This one seems about as obvious as a 500 lb. gorilla sitting in a petunia patch. If Donita Sparks, Suzi Gardner, Jennifer Finch and Dee Plakas couldn’t recite every single Runaways and Jett record’s matrix numbers? Then they did a really good job of pretending they did. That ballsy rock ’n’ roll drive, the middle-finger attitude—that’s all prime Jett, right there. The spiritual debt was certainly repaid when Jett co-wrote tracks with Sparks for her 1994 LP, Pure And Simple. L7 also backed Jett for a Rock For Choice benefit and signed to her Blackheart Records in 2019, issuing a cover of her “Fake Friends” last year with her singing.
Kathleen Hanna, lynchpin for riot grrrl’s greatest band, is interviewed at length in Bad Reputation. With good reason: Neither the riot grrrl movement nor Bikini Kill would have been possible without Jett. Hanna spoke of her first exposure to Jett via her hit cover of Tommy James And The Shondells’ “Crimson And Clover,” with the “she/her” pronouns unchanged: “‘You can really sing a song about caring about another girl?’ ’Cause my friendships were so important to me at that age that I was like, ‘Somebody gets me!’” Hanna would write her version of such a song in “Rebel Girl.” The best version of the Bikini Kill anthem was produced by Jett for a 1993 single, featuring her crunchy rhythm guitar. “She really understood where we were coming from,” Hanna says. “She kinda was the cement that kept a lot of things going for some of the feminist bands in the ‘90s, definitely for me. She changed my whole career path and taught me how to record a record.”
Of course, the band frequently credited with bringing punk rock to the mainstream owe something to the woman who actually accomplished that 12 years before. Armstrong features almost as much as Hanna in Bad Reputation, offering enlightened perspectives: “If you listen to the Runaways, those are badass rock songs, and they kick the shit outta almost everything else that was out at that time.” “‘I Love Rock ‘N Roll?’ Of course, I love rock ’n’ roll! I’m in! I kinda wanted to be the guy version of that. She has been a part of not only her own music that she’s produced but some of the greatest punk music that’s ever been put out.” She’s even been a part of some of Green Day’s music, on the occasions she’s joined them onstage, such as this appearance at the 2016 Tribeca Film Festival premiere of Armstrong’s movie Geezer.
The charismatic frontperson for London punk-blues duo the Kills and Jack White’s prog-garage outfit the Dead Weather couldn’t owe more to Jett if she was in a Runaways tribute act called the Cherry Bombs. It’s mostly the attitude, audible in last year’s solo single “Rise.” Alison Mosshart verbalizes it in Bad Reputation: “I think that’s impossible to miss. I wouldn’t know how to get Joan’s sound because I’m not technical in that way. But the attitude, I can hop on right away, and that’s something I want in my head and my heart when I’m going out there to do that thing that’s so scary in front of all those people.”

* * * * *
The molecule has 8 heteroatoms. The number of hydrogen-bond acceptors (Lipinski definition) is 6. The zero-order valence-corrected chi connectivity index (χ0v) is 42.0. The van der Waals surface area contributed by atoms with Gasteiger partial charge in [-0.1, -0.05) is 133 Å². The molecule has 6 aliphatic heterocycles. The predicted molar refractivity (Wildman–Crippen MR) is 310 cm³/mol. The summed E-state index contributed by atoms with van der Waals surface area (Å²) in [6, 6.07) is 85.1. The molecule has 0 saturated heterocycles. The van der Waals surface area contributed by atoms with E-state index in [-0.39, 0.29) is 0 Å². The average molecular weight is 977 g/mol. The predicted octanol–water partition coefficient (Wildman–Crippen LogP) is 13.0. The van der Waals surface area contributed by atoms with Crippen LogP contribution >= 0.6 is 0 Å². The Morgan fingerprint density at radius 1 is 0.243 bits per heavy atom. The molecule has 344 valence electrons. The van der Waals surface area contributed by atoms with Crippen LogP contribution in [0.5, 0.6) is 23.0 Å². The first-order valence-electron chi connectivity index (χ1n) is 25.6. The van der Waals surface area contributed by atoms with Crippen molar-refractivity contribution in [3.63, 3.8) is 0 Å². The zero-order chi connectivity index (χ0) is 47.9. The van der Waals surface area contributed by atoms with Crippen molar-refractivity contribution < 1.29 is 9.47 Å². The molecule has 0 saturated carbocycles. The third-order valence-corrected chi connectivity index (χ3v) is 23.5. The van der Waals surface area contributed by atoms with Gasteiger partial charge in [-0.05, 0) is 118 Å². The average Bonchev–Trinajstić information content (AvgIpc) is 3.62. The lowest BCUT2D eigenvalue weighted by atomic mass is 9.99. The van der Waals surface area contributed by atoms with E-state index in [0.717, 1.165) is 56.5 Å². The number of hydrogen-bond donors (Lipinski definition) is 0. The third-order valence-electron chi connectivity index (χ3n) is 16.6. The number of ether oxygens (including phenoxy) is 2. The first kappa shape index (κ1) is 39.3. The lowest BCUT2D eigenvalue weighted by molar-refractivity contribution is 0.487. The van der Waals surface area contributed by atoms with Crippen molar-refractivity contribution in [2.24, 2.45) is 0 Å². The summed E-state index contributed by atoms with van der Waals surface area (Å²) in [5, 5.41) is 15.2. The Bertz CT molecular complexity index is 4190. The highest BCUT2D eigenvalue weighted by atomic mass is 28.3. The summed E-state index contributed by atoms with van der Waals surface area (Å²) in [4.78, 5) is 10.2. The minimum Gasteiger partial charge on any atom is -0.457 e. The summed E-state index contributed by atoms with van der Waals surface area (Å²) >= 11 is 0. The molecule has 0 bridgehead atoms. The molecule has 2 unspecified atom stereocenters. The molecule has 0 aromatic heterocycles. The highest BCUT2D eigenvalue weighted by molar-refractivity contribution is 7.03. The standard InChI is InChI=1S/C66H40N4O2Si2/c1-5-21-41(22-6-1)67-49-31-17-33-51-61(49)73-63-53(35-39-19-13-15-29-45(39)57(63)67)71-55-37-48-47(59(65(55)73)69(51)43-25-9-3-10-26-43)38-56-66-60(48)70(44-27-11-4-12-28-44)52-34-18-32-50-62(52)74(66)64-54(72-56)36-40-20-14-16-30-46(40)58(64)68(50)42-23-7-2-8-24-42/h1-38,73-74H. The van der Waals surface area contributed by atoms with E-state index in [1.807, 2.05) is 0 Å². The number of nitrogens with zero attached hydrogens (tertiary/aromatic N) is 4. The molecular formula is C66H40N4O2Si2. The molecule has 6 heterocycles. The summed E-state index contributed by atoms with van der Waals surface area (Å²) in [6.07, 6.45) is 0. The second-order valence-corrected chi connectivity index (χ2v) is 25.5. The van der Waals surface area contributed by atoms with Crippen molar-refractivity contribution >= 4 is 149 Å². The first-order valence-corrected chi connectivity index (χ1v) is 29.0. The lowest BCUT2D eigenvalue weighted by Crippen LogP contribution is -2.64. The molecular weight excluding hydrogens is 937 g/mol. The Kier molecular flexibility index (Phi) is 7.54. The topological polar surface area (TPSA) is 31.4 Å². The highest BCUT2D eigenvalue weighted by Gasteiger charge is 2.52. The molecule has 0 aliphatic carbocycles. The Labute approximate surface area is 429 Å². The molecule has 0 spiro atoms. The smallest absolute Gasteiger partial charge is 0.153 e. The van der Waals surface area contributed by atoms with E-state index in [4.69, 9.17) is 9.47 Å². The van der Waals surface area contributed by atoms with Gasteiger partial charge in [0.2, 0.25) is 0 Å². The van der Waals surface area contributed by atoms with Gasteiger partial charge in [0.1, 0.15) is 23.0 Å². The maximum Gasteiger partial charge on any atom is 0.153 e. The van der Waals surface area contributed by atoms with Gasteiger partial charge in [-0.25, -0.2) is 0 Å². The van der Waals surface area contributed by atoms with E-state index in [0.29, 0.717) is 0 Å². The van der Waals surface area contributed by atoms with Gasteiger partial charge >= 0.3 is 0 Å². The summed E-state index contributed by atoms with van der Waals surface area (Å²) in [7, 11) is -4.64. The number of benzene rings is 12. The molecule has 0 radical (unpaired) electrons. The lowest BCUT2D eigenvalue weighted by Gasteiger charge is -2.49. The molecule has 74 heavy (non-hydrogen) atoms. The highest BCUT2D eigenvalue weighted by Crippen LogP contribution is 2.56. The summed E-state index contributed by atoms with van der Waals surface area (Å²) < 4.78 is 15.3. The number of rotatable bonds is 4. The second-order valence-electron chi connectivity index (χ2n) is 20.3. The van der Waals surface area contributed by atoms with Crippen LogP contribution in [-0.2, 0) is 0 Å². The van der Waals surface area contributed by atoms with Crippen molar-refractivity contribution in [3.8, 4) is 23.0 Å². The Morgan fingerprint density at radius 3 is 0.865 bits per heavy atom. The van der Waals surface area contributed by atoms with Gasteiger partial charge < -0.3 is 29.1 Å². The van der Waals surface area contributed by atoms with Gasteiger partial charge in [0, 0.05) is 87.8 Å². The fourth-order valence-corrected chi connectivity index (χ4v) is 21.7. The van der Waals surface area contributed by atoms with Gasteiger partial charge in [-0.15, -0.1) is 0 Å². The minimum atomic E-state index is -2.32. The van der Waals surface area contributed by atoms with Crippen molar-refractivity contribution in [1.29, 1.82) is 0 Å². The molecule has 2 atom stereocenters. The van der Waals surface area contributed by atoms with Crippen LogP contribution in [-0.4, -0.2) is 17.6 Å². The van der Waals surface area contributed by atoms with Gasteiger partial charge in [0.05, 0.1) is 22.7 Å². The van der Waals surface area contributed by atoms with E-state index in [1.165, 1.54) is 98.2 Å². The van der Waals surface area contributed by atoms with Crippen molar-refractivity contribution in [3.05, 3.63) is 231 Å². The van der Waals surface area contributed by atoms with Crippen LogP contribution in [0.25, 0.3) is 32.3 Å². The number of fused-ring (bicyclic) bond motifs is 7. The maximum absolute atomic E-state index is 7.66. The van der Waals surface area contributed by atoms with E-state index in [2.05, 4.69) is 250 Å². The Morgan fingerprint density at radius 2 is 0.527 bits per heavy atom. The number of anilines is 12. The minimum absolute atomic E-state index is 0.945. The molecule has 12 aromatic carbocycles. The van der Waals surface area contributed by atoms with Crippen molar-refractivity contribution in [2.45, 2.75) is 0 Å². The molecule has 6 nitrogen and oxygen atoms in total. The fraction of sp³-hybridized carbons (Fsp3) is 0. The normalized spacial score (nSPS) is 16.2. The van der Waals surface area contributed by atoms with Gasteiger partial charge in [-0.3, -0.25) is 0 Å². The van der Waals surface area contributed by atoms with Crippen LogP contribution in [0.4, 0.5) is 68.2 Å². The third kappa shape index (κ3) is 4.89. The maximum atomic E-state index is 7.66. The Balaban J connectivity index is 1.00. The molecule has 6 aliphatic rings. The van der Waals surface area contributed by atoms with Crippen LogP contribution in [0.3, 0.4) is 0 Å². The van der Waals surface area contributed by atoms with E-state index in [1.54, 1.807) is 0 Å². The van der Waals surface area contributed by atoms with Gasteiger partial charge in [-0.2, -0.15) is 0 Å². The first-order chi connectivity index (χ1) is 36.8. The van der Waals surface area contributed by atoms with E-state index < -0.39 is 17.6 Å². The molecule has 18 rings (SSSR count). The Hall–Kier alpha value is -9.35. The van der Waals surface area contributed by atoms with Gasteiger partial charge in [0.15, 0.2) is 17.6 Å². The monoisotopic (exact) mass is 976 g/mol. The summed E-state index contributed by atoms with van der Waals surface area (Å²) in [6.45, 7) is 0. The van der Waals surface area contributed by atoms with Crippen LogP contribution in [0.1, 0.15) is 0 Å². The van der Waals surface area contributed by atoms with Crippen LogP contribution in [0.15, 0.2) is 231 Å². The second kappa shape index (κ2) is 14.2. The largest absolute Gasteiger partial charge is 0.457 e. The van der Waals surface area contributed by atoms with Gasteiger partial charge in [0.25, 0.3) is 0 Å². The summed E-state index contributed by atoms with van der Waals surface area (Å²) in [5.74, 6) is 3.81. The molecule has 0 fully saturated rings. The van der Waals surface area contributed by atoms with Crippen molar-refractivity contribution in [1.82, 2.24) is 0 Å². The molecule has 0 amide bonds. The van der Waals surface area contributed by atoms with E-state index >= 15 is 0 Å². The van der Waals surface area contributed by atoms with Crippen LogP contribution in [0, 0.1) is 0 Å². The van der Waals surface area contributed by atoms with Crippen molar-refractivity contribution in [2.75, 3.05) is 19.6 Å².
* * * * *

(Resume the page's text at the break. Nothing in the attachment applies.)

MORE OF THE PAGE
The Distillers/Brody Dalle
“City Of Angels”:
Nirvana w/ Joan Jett & Brody Dalle – “All Apologies” at CalJam ‘18:
Another obvious one. How can you miss it? The defiant woman scrubbing solid rhythm guitar, playing stripped-down punk ‘n’ roll with a sharp lyrical eye for Hollywood’s underbelly? That could be the Runaways, Joan Jett And The Blackhearts or the Distillers’ brilliant “City Of Angels.” There’s no way Brody Dalle wasn’t heavily influenced by Jett. It’s especially audible in her melodic, growly alto. Dalle also likely sold as many guitars to a generation of young women as Jett continues to. Student and teacher met at latest when Dalle played bass for Nirvana on “All Apologies” at Cal Jam ‘18, Jett deputizing for Cobain.
Laura Jane Grace
Against Me!’s mainspring first encountered Jett when their bands played the 2006 Warped Tour: “Joan Jett’s a real rock star, and we’re all just wannabe rock stars,” she joked in Bad Reputation. Laura Jane Grace learned valuable life lessons from the veteran: “Your motivations in order to survive doing something like that can’t be fame and fortune. It has to be the overall package of, ‘I’m going to be good at every single element of this or work at every single element of it.’ As a younger musician at the time, those were the people I wanted to learn from.” When Grace came out as transgender in 2012, Jett offered her support. Grace would co-write “Soulmates To Strangers” for Jett’s 2013 Unvarnished album. She joins the Blackhearts for this live performance at 2014’s APMAs at 7:00, after presenting our first Icon Award to Jett.
“Anytime anybody comes to one of my shows and they leave saying, ‘What’s wrong with her?’ The explanation is, ‘She listened to a lot of Joan Jett growing up,’” Miley Cyrus quipped during her joint Super Bowl appearance with Jett. “She made the rules just so she could break ‘em. And they’re very fun to break!” Cyrus has been paying her tithes longer than their recent “Bad Karma” duet. They first met on a 2011 Oprah episode to perform a medley of Jett’s standards, an occasion repeated many times over the years. Four years later, Cyrus inducted Jett into the Rock & Roll Hall Of Fame.